**The average person is a statistically-found-mythological-creature, albeit useful for policy evaluation purposes**

Okay, here is the critical point to remember:

The only difference between the two worlds you conceived is the $1000 extra money.

Everything else stays EXACTLY THE SAME!

Many people often get this part wrong. For example, if I claim that a $1000 increase in my income will make me happier over 30 days, people oppose my statement and say:

“Happiness depends on many other factors. What if you get an extra $1000, but your beloved people betray you? Or your favorite football (⚽) team Liverpool FC loses another Champions League final? Will you be happy?” 🤔

Well, along with my income, if other things changed in my life, then it becomes difficult, if not impossible, to isolate the unique effect of the change in income on my happiness (regardless of the direction and the magnitude of the true effect). In that case, I cannot conclude anything about money’s causal effect on happiness.

Sometimes I hear people say,

“Western countries became richer over the last 70 years, but happiness did not increase similarly within the same period. And so, money doesn’t buy happiness because change in income is not a good predictor of change in happiness.”

Even if their data and conclusion are correct, the method applied to reach the conclusion is wrong.

Why? Because over the last 70 years, many other things have changed in the Western world: family composition, moral values, taste for food and music, economy, geography, demographic characteristics, etc. All these factors may have affected happiness. The question we have to ask is: What would have happened to the happiness of the average Westerner had everything else remained the same over the last 70 years except they became richer?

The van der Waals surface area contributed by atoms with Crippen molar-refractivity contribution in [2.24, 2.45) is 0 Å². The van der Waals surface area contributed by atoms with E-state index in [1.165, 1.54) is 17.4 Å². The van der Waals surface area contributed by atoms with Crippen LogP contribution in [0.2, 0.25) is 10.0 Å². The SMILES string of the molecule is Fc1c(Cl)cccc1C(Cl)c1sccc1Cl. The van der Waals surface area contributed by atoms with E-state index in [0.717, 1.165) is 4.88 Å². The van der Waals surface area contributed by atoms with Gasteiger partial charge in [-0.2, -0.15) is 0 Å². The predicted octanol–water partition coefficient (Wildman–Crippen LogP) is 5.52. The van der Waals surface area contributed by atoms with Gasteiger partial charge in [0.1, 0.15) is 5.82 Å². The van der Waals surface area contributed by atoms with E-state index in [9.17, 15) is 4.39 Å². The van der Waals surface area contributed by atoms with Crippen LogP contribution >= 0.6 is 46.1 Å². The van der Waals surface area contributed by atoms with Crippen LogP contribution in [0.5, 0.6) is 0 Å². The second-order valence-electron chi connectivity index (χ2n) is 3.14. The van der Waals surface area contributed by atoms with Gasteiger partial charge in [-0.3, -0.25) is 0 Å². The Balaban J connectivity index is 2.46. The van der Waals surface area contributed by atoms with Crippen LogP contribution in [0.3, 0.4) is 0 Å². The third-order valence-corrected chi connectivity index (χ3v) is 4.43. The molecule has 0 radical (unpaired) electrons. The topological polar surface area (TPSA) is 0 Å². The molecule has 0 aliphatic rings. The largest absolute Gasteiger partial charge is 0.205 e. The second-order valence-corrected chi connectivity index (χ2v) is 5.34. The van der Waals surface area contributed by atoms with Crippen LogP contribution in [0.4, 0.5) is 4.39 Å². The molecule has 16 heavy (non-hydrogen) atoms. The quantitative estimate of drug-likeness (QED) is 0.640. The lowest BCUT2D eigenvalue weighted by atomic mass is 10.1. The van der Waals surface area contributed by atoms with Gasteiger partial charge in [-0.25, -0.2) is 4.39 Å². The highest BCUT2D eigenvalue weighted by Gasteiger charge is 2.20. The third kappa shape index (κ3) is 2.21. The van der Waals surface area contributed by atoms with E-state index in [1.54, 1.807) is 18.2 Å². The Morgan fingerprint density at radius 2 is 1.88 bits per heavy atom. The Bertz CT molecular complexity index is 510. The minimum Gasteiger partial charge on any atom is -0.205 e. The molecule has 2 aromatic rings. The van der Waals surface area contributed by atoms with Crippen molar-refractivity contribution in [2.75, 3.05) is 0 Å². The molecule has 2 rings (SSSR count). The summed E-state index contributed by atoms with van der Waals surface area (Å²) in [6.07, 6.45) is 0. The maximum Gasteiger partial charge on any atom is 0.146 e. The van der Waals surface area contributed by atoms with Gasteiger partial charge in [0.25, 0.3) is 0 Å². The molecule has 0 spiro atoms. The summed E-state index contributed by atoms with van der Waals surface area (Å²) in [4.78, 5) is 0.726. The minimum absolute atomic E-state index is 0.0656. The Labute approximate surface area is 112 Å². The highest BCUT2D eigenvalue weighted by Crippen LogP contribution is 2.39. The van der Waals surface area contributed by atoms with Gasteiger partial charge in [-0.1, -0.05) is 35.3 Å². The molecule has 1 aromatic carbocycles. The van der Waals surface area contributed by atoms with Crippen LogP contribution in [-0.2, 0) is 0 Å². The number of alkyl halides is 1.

Another typical example people use to claim that money does not buy happiness is,

“I know many higher-income people who are unhappy and many lower-income people who are happy.”

Again, the issue is that the two groups (i.e., higher income vs. lower income) are possibly not counterfactuals of one another, i.e., many other things are also different between them beyond the difference in income.

To explore the effect of money on happiness, ideally, we need to compare the same group of people in two different worlds — one in which they are higher income and one in which they are lower income — at the same point in time.

Because the above is impossible, practically, we may compare two different groups of people — who we believe to be otherwise, on average, identical except for their income — at the same point in time.

Apples-to-apples comparison is the essence of counterfactual thinking.

To conclude, for any individual human being, except for them, no one on earth can possibly know how money buys their happiness.

Even in the best-case scenario, researchers can investigate the question in a very narrow context (depending on the amount of money, timeframe, and target population). And even in that case, they can only hope to explore the effect on the average person of some target population. It may not be wise to extrapolate that specific finding to your life.

Here is a summary of my understanding of the issue:

Question 1: Is money the ‘ONLY’ thing that buys happiness?

Answer: Hell no!

Question 2: Does money buy happiness?

Answer: Beyond a shadow of a doubt!

Do share your thoughts on the topic. Tell me the outcome of your thought experiment!

And if you would like to read more on how to explore cause-and-effect relationships, here are some suggestions:

[Originally written on June 14, 2022; Updated on December 20, 2023]



Vivekananda Das

Sharing synthesized ideas on Data Analysis in R, Data Literacy, Causal Inference, and Wellbeing | Ph.D. candidate @UW-Madison | More: https://vivekanandadas.com